Monday, January 15, 2007

Basket case

Since having Charlie I seem to have lost all rational conception of my age. On the one hand I indulge myself in the invidious fiction that I am a young Mum like so many of the other young Mums in this area. On the other, I get to see in full Technicolor™ the contrast between my wizened hide and Charlie’s pure, perfectly nourished, non-sun-damaged and toxin-free skin. He's got the sort of skin you can only normally get via air-brushing and as I am going to be spending the next 18 or so years within the sort of proximity guaranteed to generate comparisons, I am becoming fixated upon treatments designed to give me back my youth, or at least the appearance of it.

There seems to be a direct correlation between ageing and motherhood. The more time I spend with Charlie’s extreme youth, the older I seem to get. Perhaps this is something to do with the fact that much of the time I spend with Charlie is time in which I would otherwise be sleeping, exercising, relaxing or eating properly. Further, a serious percentage of this time he spends actively draining me of nutrients which, due to his endless need to be cleaned, changed, dried, fed and entertained, I have little time to replenish. Do I begrudge him this, the last of my looks? The end of my youth? The flexibility of my skin? No no no, why of course not - because I mainlined ‘Motherhood’ recently and this most pernicious of drugs makes me totally, utterly and completely in thrall and I can deny him nothing except denial itself. I tell you, if we could isolate this stuff the world would be a much nicer place - if staffed with wrinkling zombies.

This child can scream at me, pinch me, punch me, keep me up all night, wee on me, throw up all over my new silk robe, poo on the new bed-linen, shout all through important telephone calls, rip pages out of the book I’m reading and have hour-long ear-splitting hysterics for no reason and all I am capable of doing is patting him gently on the back and uttering the most cliched, bland and sickening phrases - 'There there shh little one everything's ok Mummy loves you'. 'Mummy loves you'??? 'Mummy loves you'??? I mean, yes I do, like anything - however I could be saying 'Mummy wants shoes' in the same tone of voice and he'd be just as happy. But I don't. I say 'Mummy loves you' and it seems So Much More True than I would have imagined prior to the onset of Motherhood. In fact, it may be safe to say that, despite a modest handful of varied and intensely-felt love affairs culminating in my marriage to the frog, I do not believe I actually knew the final meaning of the word ‘love’ until Charlie came along. It’s as though someone has attached a tow-rope to a point somewhere inside my rib-cage, handed the other end to Charlie and he just sits gently tugging on it 24 hours a day. There is nothing I wouldn’t do for the little spud and this is making getting him to sleep in his own room at night a very difficult matter.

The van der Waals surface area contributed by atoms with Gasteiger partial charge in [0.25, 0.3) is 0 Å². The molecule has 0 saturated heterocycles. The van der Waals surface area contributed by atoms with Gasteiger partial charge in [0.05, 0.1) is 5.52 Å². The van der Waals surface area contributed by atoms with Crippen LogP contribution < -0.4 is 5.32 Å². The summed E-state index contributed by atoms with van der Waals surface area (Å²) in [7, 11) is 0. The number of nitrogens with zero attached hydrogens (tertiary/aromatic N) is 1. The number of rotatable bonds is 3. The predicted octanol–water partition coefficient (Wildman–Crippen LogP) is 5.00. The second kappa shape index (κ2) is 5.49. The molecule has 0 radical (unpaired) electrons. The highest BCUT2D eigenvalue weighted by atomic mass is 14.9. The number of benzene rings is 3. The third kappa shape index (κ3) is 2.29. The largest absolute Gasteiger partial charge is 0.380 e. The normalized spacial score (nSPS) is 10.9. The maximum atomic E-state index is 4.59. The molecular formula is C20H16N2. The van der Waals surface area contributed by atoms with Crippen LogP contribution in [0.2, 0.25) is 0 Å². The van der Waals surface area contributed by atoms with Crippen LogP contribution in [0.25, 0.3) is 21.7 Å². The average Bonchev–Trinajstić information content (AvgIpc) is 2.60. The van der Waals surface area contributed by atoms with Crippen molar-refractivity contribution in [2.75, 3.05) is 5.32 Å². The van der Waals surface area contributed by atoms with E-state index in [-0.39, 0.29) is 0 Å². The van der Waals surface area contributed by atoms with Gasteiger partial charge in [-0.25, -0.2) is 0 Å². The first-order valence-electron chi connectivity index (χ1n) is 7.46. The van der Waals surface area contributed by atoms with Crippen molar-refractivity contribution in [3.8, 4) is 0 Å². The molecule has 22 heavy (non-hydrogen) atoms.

It’s one thing for the books to tell you that it doesn’t hurt a baby to cry himself to sleep. It’s another thing entirely to listen to one’s baby get progressively hoarser and hoarser over an half hour period until the last time one goes in to show one’s treacherous face and let the baby know he’s not Crying Alone In The Void he emits a dry, whispery little ‘Whuhhhhhh…whuhhhh…whuhhhh…’ and finds himself scooped up into the desperate arms of his mother who is now a complete nervous wreck. The cameras pan back and a very smug and contented little baby is happily attached to a boob while his mother sits white-faced, ragged and tearful on the nursery sofa. After a short montage of baby being suckled, burped and cuddled, the cameras pan back yet again and baby is sleeping happily in his parent’s bed to the vast disgruntlement of his father who not only is relegated to the outside edge of the mattress but who is forced to listen as boobs which once were his alone are deployed else-where for the remainder of the night.